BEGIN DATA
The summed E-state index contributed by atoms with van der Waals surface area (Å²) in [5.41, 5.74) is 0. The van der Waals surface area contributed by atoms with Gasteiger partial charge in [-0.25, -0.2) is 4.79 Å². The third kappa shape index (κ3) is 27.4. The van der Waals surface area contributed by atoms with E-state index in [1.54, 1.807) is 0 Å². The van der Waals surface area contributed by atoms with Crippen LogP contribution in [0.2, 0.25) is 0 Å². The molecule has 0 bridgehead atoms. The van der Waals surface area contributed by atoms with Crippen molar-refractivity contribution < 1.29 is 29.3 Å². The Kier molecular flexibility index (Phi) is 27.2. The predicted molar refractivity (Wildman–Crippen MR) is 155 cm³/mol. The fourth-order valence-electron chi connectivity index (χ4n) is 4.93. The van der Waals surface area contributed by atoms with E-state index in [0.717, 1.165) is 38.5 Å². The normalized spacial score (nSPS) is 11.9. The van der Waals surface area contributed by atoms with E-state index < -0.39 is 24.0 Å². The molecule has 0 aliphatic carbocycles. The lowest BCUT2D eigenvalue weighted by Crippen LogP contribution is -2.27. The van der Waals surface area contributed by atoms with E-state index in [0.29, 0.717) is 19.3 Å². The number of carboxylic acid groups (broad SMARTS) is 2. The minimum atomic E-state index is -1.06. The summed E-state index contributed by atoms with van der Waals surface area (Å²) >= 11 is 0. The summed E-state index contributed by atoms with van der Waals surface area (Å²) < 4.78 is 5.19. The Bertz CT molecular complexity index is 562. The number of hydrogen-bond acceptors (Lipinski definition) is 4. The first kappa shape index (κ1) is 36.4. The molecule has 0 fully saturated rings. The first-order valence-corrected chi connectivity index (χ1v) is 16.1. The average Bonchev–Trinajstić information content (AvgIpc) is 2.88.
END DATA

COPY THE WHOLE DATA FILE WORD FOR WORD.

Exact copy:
The summed E-state index contributed by atoms with van der Waals surface area (Å²) in [5.41, 5.74) is 0. The van der Waals surface area contributed by atoms with Gasteiger partial charge in [-0.25, -0.2) is 4.79 Å². The third kappa shape index (κ3) is 27.4. The van der Waals surface area contributed by atoms with E-state index in [1.54, 1.807) is 0 Å². The van der Waals surface area contributed by atoms with Crippen LogP contribution in [0.2, 0.25) is 0 Å². The molecule has 0 bridgehead atoms. The van der Waals surface area contributed by atoms with Crippen molar-refractivity contribution < 1.29 is 29.3 Å². The Kier molecular flexibility index (Phi) is 27.2. The predicted molar refractivity (Wildman–Crippen MR) is 155 cm³/mol. The fourth-order valence-electron chi connectivity index (χ4n) is 4.93. The van der Waals surface area contributed by atoms with E-state index in [0.717, 1.165) is 38.5 Å². The normalized spacial score (nSPS) is 11.9. The van der Waals surface area contributed by atoms with E-state index < -0.39 is 24.0 Å². The molecule has 0 aliphatic carbocycles. The lowest BCUT2D eigenvalue weighted by Crippen LogP contribution is -2.27. The van der Waals surface area contributed by atoms with E-state index in [0.29, 0.717) is 19.3 Å². The number of carboxylic acid groups (broad SMARTS) is 2. The minimum atomic E-state index is -1.06. The summed E-state index contributed by atoms with van der Waals surface area (Å²) >= 11 is 0. The summed E-state index contributed by atoms with van der Waals surface area (Å²) < 4.78 is 5.19. The Bertz CT molecular complexity index is 562. The number of hydrogen-bond acceptors (Lipinski definition) is 4. The first kappa shape index (κ1) is 36.4. The molecule has 0 fully saturated rings. The first-order valence-corrected chi connectivity index (χ1v) is 16.1. The average Bonchev–Trinajstić information content (AvgIpc) is 2.88.